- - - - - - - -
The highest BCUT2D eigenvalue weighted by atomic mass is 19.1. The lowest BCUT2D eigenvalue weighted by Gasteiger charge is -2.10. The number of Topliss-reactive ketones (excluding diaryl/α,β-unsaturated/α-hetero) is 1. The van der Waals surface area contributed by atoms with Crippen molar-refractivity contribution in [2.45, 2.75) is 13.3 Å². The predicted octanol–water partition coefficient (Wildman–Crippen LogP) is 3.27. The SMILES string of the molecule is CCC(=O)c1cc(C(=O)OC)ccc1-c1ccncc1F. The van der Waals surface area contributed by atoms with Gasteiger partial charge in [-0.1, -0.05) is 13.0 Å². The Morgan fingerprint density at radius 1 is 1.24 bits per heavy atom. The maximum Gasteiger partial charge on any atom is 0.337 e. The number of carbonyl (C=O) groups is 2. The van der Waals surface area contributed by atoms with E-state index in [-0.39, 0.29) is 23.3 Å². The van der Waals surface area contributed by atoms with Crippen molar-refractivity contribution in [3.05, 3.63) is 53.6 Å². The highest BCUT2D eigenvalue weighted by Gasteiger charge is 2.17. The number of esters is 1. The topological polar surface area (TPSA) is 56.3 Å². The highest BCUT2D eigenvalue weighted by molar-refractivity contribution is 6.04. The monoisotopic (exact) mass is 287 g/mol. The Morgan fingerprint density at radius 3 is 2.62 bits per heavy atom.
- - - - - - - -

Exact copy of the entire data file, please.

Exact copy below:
The highest BCUT2D eigenvalue weighted by atomic mass is 19.1. The lowest BCUT2D eigenvalue weighted by Gasteiger charge is -2.10. The number of Topliss-reactive ketones (excluding diaryl/α,β-unsaturated/α-hetero) is 1. The van der Waals surface area contributed by atoms with Crippen molar-refractivity contribution in [2.45, 2.75) is 13.3 Å². The predicted octanol–water partition coefficient (Wildman–Crippen LogP) is 3.27. The SMILES string of the molecule is CCC(=O)c1cc(C(=O)OC)ccc1-c1ccncc1F. The van der Waals surface area contributed by atoms with Gasteiger partial charge in [-0.1, -0.05) is 13.0 Å². The Morgan fingerprint density at radius 1 is 1.24 bits per heavy atom. The maximum Gasteiger partial charge on any atom is 0.337 e. The number of carbonyl (C=O) groups is 2. The van der Waals surface area contributed by atoms with E-state index in [-0.39, 0.29) is 23.3 Å². The van der Waals surface area contributed by atoms with Crippen molar-refractivity contribution in [3.05, 3.63) is 53.6 Å². The highest BCUT2D eigenvalue weighted by Gasteiger charge is 2.17. The number of esters is 1. The topological polar surface area (TPSA) is 56.3 Å². The highest BCUT2D eigenvalue weighted by molar-refractivity contribution is 6.04. The monoisotopic (exact) mass is 287 g/mol. The Morgan fingerprint density at radius 3 is 2.62 bits per heavy atom.